Five contenders make final plea to host 2022 World Cup
WORLD CUP 2018 & 2022 VOTE Venue: Fifa HQ, Zurich, Switzerland Date: Thursday, 2 December Result expected from: 1500 GMT Coverage: Live on BBC Two from 1445 GMT; also on BBC Radio 5 live, plus live text commentary on the BBC Sport website.
Former United States president Bill Clinton is supporting his nation's bid in Zurich
The five countries jostling for the right to host the 2022 World Cup have made their final pitch to Fifa ahead of Thursday's decisive vote in Zurich.
With the 2018 contenders embarking on last-ditch lobbying, Australia, the United States, South Korea, Japan and Qatar all made formal presentations.
Former United States president Bill Clinton backed his nation's bid.
Retired French footballer Zinedine Zidane, who has Arab ancestry, was also present to endorse Qatar's bid.
Fifa president Sepp Blatter has admitted that the decision to stage the votes for both the 2018 and 2022 tournaments at the same time was a mistake, raising the probability of collusion between bidders.
The tiny oil-rich Gulf nation of Qatar claimed that bringing the World Cup to the Middle East offered Fifa an "historic opportunity" as, crucially, it would build dialogue across religious divides.
2022 BIDS: 'UNIQUE SELLING POINTS'
Qatar - cooled stadiums, which can be dismantled and moved to developing nations after 2022
United States - promising vast, record profits for world governing body Fifa and sold-out crowds
Australia - a safe pair of hands that will "turbocharge" football in the Asia and Pacific region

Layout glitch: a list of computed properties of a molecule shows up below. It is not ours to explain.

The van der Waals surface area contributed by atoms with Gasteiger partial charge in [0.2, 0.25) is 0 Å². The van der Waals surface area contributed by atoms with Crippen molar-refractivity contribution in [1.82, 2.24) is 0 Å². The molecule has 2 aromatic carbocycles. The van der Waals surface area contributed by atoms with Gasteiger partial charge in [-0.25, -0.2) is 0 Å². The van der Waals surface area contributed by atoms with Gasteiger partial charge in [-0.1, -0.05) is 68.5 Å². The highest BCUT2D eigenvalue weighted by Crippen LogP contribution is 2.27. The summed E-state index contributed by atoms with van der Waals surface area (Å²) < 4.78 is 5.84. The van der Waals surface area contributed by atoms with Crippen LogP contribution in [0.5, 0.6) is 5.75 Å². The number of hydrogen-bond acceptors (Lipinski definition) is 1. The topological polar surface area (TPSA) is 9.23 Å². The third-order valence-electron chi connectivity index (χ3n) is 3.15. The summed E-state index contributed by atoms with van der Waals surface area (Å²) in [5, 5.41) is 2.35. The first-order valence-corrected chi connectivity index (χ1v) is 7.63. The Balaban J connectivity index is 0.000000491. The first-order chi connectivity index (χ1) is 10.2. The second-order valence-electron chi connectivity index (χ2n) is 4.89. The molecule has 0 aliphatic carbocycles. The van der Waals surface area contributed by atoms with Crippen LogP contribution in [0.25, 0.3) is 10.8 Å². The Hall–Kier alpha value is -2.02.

Japan - life-sized hologram-like '3D' matches projected to crowds in stadiums around the world
South Korea - a World Cup could help bring peace to the divided Korean peninsula
Qatar's bid committee also sought to counter Fifa's concerns about summer heat which can hit 50 degrees - and the legacy of a wave of new stadiums - by outlining projects for cooled venues that would be dismantled and transferred to developing countries afterwards.
"From Doha to Damascus, the hope for a generation of youth will be shown not to be an elusive dream," said Sheikha Moza bint Nasser Al Missned, the wife of the ruler of Qatar. "The time is now."
The US bid - backed by president Barack Obama via video link - claims it would produce record profits for Fifa while expanding the sport to millions more fans.
After former president Clinton had spoken - and overran the 30-minute time limit by nearly nine minutes - current US international Landon Donovan told delegates that their country, which hosted the 1994 tournament, was well placed to do it once again.
"Over 100 million watched this year's World Cup back home, which is indicative of how far we have come as a footballing nation," he said.
"The World Cup captivated our country and something special happened this summer in our love for the game."
Hollywood actor Morgan Freeman was also in Zurich to support his country's bid, and briefly fluffed his lines during his presentation.
Australia - which, like Qatar, has never before hosted a World Cup - had supermodel Elle Macpherson speaking alongside Frank Lowy, chairman of Australian's football federation.
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